Where Are the Consumers?


Consumer demand, the locomotive of the Reagan years, is in caboose position as this recovery (if it is a recovery) chugs along uncertainly. What is driving the economy is the manufacturing sector. As September began, the Commerce Department was able to report rising construction and a solid 6.2 percent jump in new orders for manufactured goods, a key component in what is now a six-month upward trend in the government's index of leading indicators.

Compared with most other recent economic upturns, however, there is little sign of a return of the consumer to the marketplace. Many Americans are cautious, uncertain, hoarding their assets. The Conference Board's consumer confidence index jumped smartly from a recession low as the gulf war ended in March, but has since stalled. The result: softness in retailing, car sales, housing -- all springboards of strength in past recoveries.

The hesitation rippling through the economy is a reflection of the peculiar nature of the 1990-91 recession. It was a recession marked by a combined crisis in the thrift, banking and insurance industries and by huge layoffs of white-collar workers, many of them in managerial and professional jobs with money to spend, who never expected to be in unemployment lines. Because they do not share the cyclical fatalism of blue-collar workers, they have darkened the country's mood.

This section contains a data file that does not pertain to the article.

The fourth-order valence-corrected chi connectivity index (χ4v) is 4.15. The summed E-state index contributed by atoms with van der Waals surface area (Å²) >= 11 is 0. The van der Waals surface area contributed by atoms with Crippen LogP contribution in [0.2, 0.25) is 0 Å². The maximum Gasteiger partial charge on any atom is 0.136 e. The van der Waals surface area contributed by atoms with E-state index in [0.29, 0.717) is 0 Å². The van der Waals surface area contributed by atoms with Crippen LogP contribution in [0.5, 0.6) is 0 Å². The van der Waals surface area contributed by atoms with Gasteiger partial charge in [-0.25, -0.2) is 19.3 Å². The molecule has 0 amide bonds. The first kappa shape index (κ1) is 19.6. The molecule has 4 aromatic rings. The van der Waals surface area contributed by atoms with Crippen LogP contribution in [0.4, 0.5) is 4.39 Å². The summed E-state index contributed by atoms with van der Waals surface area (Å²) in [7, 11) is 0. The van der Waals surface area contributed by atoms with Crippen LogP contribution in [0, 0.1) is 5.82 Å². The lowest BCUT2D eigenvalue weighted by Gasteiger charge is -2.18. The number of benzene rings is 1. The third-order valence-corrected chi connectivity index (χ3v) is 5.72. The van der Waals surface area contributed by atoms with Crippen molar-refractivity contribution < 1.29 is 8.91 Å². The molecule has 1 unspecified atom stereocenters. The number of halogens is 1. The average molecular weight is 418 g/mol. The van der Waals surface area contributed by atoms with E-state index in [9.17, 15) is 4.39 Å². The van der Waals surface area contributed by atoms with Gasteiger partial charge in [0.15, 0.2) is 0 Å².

With wage levels, unemployment rates and length of the working week remaining soggy, the nation's disposable income, as well as the inclination to use it, have been negatives during this period of turnaround. Because inventories are low and demand for manufactures is relatively strong, the fourth quarter will clearly break out of the downward cycle which made the recession "official." But until consumers are able and willing to increase spending, the outlook will remain shaky.

So far, President Bush has rightly tried to hold down deficits by spurning budget-busting initiatives. But if the economy remains weak, Democrats may wind up helping his re-election prospects by stimulating the economy with extended unemployment benefits and other domestic spending. Congress will be the place to watch; early 1992 is the time to watch as the new Bush budget goes to Congress and primaries begin.

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